Ron Aronovsky (Southwestern) has just published “Starting Over: Letting States Regulate Adhesion Arbitration Agreements” in the Syracuse Law Review. The abstract:
The explosive growth of adhesion arbitration—mandatory arbitration clauses in adhesion contracts—throughout today’s economy compromises access to justice for millions of Americans. This widespread use of adhesion arbitration stems from a series of U.S. Supreme Court decisions interpreting the Federal Arbitration Act (FAA) as establishing an expansive pro arbitration policy. These decisions have upheld arbitration clauses in adhesion contracts written by large businesses forcing employees, consumers, and others with unequal bargaining power to waive their rights to a public jury trial, a class action, or a judge deciding whether the clause is even valid. They also hold that the FAA preempts state law that would regulate the impact of adhesion arbitration. Adhesion arbitration clauses are controversial. Some view these clauses as beneficial to the economy and efficient for disputants. Others find them problematic and have offered a range of possible reforms. This article agrees that reforms are needed and contends that the Court’s FAA decisions must be overturned legislatively as to adhesion arbitration. It proposes a solution that is less extreme than outlawing pre-dispute arbitration agreements, broader than discrete procedural reforms, and potentially more attractive to stakeholders. This article proposes that Congress amend the FAA to exclude adhesion arbitration agreements from the scope of the statute. This proposal would immediately untether adhesion arbitration from the Court’s FAA jurisprudence. It would also create a regulatory vacuum that the states would fill. Freed from FAA preemption, states could prohibit adhesion arbitration or serve as regulatory laboratories for procedural reforms designed to realize the efficiencies and meaningful access to justice that an arbitration process grounded in fairness can offer.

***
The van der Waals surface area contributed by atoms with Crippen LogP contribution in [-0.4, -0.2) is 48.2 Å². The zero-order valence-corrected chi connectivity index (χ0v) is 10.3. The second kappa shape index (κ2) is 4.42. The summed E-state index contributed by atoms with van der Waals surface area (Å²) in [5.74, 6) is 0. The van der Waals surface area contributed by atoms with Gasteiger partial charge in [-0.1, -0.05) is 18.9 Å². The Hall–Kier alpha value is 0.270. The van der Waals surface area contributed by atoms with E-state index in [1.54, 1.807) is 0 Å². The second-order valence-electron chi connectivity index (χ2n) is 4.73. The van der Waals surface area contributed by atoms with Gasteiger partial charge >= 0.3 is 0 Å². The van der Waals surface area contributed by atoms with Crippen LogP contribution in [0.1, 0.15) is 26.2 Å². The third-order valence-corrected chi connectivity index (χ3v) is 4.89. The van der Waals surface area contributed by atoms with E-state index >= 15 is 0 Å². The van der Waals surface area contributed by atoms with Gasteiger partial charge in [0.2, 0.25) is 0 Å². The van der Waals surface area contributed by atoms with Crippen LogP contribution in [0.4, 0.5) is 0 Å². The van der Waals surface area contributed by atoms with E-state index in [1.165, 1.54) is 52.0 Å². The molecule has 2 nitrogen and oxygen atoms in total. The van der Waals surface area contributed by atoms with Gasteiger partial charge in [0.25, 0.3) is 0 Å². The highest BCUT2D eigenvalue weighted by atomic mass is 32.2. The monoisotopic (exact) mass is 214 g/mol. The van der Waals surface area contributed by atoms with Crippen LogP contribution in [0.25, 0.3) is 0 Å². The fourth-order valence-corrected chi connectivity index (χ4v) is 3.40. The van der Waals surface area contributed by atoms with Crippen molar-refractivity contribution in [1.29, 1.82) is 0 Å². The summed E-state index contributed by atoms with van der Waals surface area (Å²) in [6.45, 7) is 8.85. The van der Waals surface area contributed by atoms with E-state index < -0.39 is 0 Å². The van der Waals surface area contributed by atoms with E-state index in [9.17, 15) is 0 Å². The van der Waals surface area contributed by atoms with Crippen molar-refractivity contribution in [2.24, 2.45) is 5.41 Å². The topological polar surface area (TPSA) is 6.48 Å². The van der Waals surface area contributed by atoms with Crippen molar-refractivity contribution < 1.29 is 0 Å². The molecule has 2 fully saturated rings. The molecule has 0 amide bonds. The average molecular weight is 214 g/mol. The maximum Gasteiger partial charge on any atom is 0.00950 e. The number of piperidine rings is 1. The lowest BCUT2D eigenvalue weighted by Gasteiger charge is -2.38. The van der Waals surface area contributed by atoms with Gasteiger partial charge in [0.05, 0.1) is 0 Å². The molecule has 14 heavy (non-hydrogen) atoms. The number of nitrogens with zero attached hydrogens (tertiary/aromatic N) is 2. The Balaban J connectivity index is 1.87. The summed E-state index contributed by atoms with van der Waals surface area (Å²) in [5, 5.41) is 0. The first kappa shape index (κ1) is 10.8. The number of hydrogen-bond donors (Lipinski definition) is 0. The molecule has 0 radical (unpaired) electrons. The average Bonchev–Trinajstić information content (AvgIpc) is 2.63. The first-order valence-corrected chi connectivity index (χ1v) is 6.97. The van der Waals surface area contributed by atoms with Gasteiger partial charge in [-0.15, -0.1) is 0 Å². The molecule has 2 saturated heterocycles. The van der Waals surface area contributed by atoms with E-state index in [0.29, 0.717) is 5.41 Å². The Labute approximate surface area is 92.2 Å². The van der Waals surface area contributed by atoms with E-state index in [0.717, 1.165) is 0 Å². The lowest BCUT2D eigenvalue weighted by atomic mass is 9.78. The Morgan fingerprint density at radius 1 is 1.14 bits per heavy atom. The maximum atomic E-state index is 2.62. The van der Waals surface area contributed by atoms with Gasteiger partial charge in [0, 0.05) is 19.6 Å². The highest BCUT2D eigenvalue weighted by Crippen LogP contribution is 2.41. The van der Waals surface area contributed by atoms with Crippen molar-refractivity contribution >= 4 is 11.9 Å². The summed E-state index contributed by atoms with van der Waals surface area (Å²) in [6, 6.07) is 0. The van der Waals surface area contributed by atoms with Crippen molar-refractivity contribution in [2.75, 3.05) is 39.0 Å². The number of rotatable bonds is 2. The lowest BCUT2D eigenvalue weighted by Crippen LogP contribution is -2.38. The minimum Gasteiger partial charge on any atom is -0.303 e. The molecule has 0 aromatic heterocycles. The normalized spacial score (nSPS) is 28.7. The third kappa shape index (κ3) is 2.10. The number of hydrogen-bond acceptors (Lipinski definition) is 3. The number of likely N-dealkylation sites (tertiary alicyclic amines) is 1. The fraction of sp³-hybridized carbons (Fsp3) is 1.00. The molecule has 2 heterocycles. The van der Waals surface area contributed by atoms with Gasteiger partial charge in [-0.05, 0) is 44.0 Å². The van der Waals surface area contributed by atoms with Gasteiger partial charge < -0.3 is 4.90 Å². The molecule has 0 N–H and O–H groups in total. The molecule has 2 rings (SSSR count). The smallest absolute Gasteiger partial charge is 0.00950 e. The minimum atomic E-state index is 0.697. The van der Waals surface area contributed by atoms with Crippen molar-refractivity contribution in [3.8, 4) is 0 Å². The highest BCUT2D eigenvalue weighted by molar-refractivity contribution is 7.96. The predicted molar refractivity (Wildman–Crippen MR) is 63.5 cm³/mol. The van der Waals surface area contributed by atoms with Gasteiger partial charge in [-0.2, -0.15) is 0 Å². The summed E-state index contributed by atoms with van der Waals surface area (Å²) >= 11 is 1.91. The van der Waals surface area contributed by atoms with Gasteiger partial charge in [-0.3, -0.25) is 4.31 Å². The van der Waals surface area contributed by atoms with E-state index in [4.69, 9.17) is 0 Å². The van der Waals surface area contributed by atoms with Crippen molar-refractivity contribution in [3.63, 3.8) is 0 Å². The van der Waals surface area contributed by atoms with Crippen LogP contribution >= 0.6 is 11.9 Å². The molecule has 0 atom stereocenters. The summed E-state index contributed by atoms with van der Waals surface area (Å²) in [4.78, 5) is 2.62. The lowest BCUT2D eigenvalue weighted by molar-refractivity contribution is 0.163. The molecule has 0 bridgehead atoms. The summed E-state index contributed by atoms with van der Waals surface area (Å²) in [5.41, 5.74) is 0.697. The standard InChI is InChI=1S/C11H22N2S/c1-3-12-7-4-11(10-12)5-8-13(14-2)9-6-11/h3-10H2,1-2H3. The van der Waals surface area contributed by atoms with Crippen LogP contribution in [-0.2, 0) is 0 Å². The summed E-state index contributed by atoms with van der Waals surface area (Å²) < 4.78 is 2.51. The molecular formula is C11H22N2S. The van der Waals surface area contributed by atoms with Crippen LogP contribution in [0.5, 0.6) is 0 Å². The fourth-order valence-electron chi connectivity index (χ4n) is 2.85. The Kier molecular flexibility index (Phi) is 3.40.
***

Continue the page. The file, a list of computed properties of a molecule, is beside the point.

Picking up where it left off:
It’s an exciting and dynamic article – very much recommended.